Cheshire's police and crime commissioner has agreed a 3.2% increase in the police precept – which he says will provide an extra 70 frontline officers.
John Dwyer has set the constabulary’s budget for 2016/17 at £192.5m, resulting in an increase in the precept of 10p per week for the county’s residents.
He said the extra money will ‘help make Cheshire a safer, more prosperous county and one that remains hostile to criminals’.
“This is a budget to protect Cheshire and meet the Home Secretary’s challenge to increase policing capacity and capability to meet both local and national security threats,” he added.
“My budget is built on the success of a major efficiency drive that I put in place, which has helped ensure that every pound spent by the police is a pound well spent”.
Protecting police budget
In November, Chancellor George Osborne announced police funding was protected.
Mr Dwyer said: “When the Chancellor announced that, it was based on an assumption that commissioners across the country would increase council tax.
“In the case of those commissioners with the lowest historic levels of precept, as we have in Cheshire, the Chancellor has provided the flexibility to increase this by an average of 10p per week – which will broadly protect Cheshire’s police budget.
“My decision to raise council tax means that I can increase, for the second year running, the number of frontline police officers in our communities.
“On top of the 53 I funded last year, this year’s budget will allow me to add a further 70 officers.”
At the end of last year, the commissioner said that zero increase in the precept would lead to a reduction in the number of frontline police officers, whereas a 2% increase would ‘maintain’ existing services.
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In a public perception telephone survey of 625 residents, 51.8% of respondents indicated they would pay extra – 74.6% of those indicated they would be prepared to pay £5 extra per year [10p per week].
Through the commissioner’s ‘have your say’ surveys, 48.8% said they would pay £5 extra per year.
And in a consultation exercise during December and January, 56.3% of 1,065 respondents said they would pay 10p per week extra.
In a separate consultation, representatives of the business community agreed they would be prepared to increase the police precept.
“I have thought long and hard about this decision,” Mr Dwyer said on Friday (February 5).
“Throughout the year I have talked with Cheshire residents and businesses. Consistently, they tell me that a modest increase in tax is a price they are prepared to pay when it guarantees more frontline officers – and following discussions and advice from the Chief Constable, this is a commitment I can make.
“In addition to frontline policing, this budget will help equip the Constabulary to meet the challenges of cybercrime, extremism, and more complex offences which increasingly we see today, including some horrendous sexual and domestic abuse cases.
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“Once the implications of the national settlement became clear, any other decision on my part – either to keep the police share of council tax at today’s rate or to increase it by a lesser sum – would have meant cutting the constabulary’s budget further.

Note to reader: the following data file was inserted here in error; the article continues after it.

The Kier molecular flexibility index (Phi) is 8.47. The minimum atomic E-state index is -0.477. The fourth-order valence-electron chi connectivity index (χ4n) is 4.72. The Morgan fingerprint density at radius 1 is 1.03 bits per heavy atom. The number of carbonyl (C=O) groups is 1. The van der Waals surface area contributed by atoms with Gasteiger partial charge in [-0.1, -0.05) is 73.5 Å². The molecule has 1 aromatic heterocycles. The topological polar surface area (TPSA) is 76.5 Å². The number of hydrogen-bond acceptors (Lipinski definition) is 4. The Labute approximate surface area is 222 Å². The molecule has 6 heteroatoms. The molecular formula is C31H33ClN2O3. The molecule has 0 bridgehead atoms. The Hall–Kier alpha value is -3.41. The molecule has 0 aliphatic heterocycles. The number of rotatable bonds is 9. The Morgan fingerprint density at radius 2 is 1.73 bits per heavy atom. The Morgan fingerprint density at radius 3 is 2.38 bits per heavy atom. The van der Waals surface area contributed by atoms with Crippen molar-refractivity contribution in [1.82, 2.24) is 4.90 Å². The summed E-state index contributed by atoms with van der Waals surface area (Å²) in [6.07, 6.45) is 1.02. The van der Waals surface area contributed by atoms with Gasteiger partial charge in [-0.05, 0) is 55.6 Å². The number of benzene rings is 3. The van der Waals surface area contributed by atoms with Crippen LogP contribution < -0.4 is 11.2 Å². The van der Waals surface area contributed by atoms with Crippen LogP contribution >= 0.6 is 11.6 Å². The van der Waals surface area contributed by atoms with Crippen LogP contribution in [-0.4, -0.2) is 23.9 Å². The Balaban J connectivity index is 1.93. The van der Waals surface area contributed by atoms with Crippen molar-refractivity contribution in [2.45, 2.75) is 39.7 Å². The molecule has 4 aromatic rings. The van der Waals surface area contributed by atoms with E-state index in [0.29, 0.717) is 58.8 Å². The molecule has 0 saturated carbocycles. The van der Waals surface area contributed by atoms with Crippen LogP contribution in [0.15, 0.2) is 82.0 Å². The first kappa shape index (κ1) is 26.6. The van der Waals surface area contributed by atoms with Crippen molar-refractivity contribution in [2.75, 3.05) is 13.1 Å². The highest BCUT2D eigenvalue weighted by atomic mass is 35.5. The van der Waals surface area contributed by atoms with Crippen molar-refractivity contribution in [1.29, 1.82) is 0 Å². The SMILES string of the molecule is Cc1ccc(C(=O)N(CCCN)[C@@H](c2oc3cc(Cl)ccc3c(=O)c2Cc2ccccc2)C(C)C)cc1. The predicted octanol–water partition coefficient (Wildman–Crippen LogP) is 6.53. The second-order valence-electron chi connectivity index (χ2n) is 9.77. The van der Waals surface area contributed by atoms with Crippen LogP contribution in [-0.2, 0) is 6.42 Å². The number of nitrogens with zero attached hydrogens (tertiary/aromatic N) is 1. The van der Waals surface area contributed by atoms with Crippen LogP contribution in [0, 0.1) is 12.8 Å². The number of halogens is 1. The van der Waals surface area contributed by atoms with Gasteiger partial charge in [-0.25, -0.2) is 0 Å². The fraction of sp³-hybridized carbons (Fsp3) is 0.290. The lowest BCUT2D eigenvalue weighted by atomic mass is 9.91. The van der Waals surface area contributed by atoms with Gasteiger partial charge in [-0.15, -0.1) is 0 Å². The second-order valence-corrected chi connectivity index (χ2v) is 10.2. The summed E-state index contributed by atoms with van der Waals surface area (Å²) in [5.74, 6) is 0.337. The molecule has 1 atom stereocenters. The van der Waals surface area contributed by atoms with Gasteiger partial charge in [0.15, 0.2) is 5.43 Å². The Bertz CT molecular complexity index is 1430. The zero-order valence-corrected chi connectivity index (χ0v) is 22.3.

“Given our success in driving down crime and making Cheshire one of – if not the safest county in the country – I was determined to protect the budget, so that the success of the last four years can be continued.”
The key priorities in the commissioner’s budget are:
- An additional 70 frontline police officers, bringing the total number of Cheshire police officers to 2,053 by March 2017.
- Further investment in the constabulary’s public protection team to tackle sexual crimes and domestic abuse, as well as emerging threats like human trafficking and modern-day slavery.
- Further strengthening the constabulary’s taskforce, which includes the roads policing unit, to deter and identify organised criminal gangs and those involved in drug crime.
- Maintaining his commitment to PCSOs, to ensure that visibility and public engagement is maximised.
- Continued investment in technology, including tablet computers, to enable officers to spend more time in local communities.
- Increasing the ways the public can access the police, including more police community bases in remote locations, ensuring officers are accessible where and when you need them.
- The capacity and flexibility to respond to national threats of terrorism and cybercrime.
Chief constable's reaction
Chief Constable Simon Byrne said: “I am grateful to the police and crime commissioner and the people of Cheshire for supporting our budget. Over the last year we have changed the policing model to get more officers on to the frontline, in our communities protecting the people of Cheshire.
“During the last year, crime has steadily reduced and we are seeing some of our highest rates for solving crime in recent years.
“Our intention in the coming year is to continue to focus on those issues that matter to the public, like putting more officers into local policing, while investing in the constabulary so that officers have the right kit and the best IT to further improve our ability to combat crime and protect our communities in the face of new threats.”
Mr Dwyer added: “This constabulary is one of the most cost-effective in the county but I will be ever vigilant in scrutinising the constabulary’s spending to ensure that every penny it spends continues to be focused on protecting the people of Cheshire.”